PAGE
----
Beaches in Puerto Vallarta
While buildings or fences may block access from (for example) a road to the beach, you can enjoy ANY beach you can get to without crossing private property. If the particular stretch of beach you want to enjoy seems to be blocked by private property, and you can still get there via another stretch of beach that is accessible, don’t let anybody get away with telling you that the beach is ‘private property’, because ALL beaches are PUBLIC property in Mexico.
Boca de Tomatlan is the last ‘beach stop’ on the road heading south out of Puerto Vallarta…after ‘Boca’, Highway 200 turns inland. This is a small beach on a cove at the point where the Tomatlan River empties into the bay. Good for swimming, or snorkeling along the rocky edges of the cove. There are a couple of quaint beach restaurants where you can sit at a table on the sand under a palapa and enjoy fresh seafood and cold refreshments. You can catch a Boca/Mismaloya bus at the south end of Puerto Vallarta, at the corner of Highway 200 and Basilio Badillo for 6.5 pesos.
Mismaloya Beach is hardly a beach any more. Visitors from years past will be saddened to see the damage wrought by the passing of Hurrican Kena in 2001, which took most of the sand with it as it moved north. The long row of palapa restaurants along the south side of the bay has been reduced to just a few survivors, and if the sand keeps moving, they might be gone before long too. The beautiful Hotel La Jolla Mismaloya has recently been purchased by the Barcelo hotel group.
Playa Gemelas, Playa Garza Blanca, and Playa Punta Negra: Between Mismaloya and Puerto Vallarta are these three beaches (in order from south to north). These can be difficult to access due to condos or steep cliffs, but keep a sharp eye out as you drive the road, look for turn-outs or wide shoulders on which to park, and you’ll find beautiful beaches that are fairly secluded or scarcely used. The waves can be dangerous here, so swim with caution. There are some great rock outcroppings for snorkeling if the waves are slack.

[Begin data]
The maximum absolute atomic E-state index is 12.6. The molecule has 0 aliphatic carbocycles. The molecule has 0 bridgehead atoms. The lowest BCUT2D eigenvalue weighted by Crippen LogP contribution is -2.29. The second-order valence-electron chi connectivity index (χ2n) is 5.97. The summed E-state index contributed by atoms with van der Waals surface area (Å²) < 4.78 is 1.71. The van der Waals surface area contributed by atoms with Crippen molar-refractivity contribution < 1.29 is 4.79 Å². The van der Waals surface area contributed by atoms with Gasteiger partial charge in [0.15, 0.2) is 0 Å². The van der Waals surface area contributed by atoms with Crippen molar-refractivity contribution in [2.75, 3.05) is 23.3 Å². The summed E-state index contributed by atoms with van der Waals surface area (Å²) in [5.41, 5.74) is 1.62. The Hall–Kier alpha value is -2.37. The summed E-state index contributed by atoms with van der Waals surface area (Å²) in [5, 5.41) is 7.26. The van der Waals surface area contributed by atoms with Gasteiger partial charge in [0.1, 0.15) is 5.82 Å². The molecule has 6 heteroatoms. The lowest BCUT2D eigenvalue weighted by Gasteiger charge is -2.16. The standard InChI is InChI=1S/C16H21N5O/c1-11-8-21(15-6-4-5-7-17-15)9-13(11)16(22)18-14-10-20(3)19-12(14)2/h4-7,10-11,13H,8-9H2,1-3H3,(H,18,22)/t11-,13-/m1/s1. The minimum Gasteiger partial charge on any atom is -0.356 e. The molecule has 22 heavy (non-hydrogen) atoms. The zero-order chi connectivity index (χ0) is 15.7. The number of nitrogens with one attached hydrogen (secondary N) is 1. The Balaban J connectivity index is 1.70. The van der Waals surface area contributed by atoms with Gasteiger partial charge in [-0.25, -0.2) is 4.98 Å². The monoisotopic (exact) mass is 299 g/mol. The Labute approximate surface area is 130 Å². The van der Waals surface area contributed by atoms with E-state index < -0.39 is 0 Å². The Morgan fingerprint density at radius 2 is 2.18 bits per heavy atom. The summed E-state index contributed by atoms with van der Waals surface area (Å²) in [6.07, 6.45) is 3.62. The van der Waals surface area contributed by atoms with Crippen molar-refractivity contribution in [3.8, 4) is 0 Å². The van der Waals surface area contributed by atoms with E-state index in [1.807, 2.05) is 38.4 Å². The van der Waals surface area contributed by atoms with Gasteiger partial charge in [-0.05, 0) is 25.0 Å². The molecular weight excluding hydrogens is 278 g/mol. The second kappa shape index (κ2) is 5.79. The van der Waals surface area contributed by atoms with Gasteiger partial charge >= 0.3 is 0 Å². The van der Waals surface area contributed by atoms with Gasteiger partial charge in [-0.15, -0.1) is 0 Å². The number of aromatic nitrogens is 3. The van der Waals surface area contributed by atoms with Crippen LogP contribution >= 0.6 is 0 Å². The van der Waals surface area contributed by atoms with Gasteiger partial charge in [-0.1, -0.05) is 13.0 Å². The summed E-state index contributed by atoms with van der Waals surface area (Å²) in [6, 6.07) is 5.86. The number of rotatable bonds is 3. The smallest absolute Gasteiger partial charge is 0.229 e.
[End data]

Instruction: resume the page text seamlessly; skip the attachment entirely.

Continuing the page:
Playa Los Muertos is by far the most popular beach in Puerto Vallarta, south of the Cuale River (Rio Cuale). This mostly sandy beach is long and wide, with typically small waves, perfect for swimming. The beach is lined by dozens of restaurants and bars, and despite it’s popularity there’s usually plenty of room to spread out a towel to soak up rays between dips in the water. It’s a bustling place full of craft and food vendors and large extended families with their laughing children. This is a great place to take a ride on the parasail and get a birds-eye view of the city. The beach has the added attraction of being on the edge of Viejo Vallarta, Puerto Vallarta’s beautiful ‘Old Town’.
Playa Camarones (‘Shrimp Beach’) stretches from the Rio Cuale north along the Malecon (the downtown sea-front promenade), past the north end of Downtown (‘El Centro’) to the south end of the ‘hotel zone’. Usually a wide sandy stretch of beach, but there are some rocky parts and often the sea-bed drops away sharply, so keep your head about you when swimming.